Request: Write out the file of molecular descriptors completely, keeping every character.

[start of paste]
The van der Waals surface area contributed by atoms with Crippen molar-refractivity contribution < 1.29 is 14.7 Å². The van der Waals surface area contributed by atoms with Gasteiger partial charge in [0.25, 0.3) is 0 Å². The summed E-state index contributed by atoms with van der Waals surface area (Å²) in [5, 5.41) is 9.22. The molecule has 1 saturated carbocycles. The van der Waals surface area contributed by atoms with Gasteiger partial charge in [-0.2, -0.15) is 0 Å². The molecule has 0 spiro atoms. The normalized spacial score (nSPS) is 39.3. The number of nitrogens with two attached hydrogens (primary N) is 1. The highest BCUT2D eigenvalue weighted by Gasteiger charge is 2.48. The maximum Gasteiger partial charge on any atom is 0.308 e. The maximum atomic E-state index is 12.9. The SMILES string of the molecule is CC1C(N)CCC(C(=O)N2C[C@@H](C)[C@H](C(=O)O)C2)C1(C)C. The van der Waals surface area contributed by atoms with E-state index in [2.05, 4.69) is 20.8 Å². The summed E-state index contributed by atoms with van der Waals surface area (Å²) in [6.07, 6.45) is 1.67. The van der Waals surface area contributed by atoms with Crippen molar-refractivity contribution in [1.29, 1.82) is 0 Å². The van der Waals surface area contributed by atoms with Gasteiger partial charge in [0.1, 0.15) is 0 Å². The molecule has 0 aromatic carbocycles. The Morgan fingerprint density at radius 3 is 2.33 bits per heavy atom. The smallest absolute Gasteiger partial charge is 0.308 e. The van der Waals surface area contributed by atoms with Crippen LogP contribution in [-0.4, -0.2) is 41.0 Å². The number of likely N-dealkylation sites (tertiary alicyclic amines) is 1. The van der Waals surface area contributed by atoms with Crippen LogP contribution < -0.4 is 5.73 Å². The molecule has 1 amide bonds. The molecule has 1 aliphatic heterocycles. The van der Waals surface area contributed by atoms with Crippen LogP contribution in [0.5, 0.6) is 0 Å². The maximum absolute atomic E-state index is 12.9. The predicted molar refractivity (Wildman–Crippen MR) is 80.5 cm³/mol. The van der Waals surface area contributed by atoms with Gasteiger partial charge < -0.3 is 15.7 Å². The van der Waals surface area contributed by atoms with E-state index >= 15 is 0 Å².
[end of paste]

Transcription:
The van der Waals surface area contributed by atoms with Crippen molar-refractivity contribution < 1.29 is 14.7 Å². The van der Waals surface area contributed by atoms with Gasteiger partial charge in [0.25, 0.3) is 0 Å². The summed E-state index contributed by atoms with van der Waals surface area (Å²) in [5, 5.41) is 9.22. The molecule has 1 saturated carbocycles. The van der Waals surface area contributed by atoms with Gasteiger partial charge in [-0.2, -0.15) is 0 Å². The molecule has 0 spiro atoms. The normalized spacial score (nSPS) is 39.3. The number of nitrogens with two attached hydrogens (primary N) is 1. The highest BCUT2D eigenvalue weighted by Gasteiger charge is 2.48. The maximum Gasteiger partial charge on any atom is 0.308 e. The maximum atomic E-state index is 12.9. The SMILES string of the molecule is CC1C(N)CCC(C(=O)N2C[C@@H](C)[C@H](C(=O)O)C2)C1(C)C. The van der Waals surface area contributed by atoms with E-state index in [2.05, 4.69) is 20.8 Å². The summed E-state index contributed by atoms with van der Waals surface area (Å²) in [6.07, 6.45) is 1.67. The van der Waals surface area contributed by atoms with Crippen molar-refractivity contribution in [1.29, 1.82) is 0 Å². The van der Waals surface area contributed by atoms with Gasteiger partial charge in [0.1, 0.15) is 0 Å². The molecule has 0 aromatic carbocycles. The Morgan fingerprint density at radius 3 is 2.33 bits per heavy atom. The smallest absolute Gasteiger partial charge is 0.308 e. The van der Waals surface area contributed by atoms with Crippen LogP contribution in [-0.4, -0.2) is 41.0 Å². The number of likely N-dealkylation sites (tertiary alicyclic amines) is 1. The van der Waals surface area contributed by atoms with Crippen LogP contribution < -0.4 is 5.73 Å². The molecule has 1 amide bonds. The molecule has 1 aliphatic heterocycles. The van der Waals surface area contributed by atoms with Crippen LogP contribution in [0.5, 0.6) is 0 Å². The maximum absolute atomic E-state index is 12.9. The predicted molar refractivity (Wildman–Crippen MR) is 80.5 cm³/mol. The van der Waals surface area contributed by atoms with Gasteiger partial charge < -0.3 is 15.7 Å². The van der Waals surface area contributed by atoms with E-state index >= 15 is 0 Å².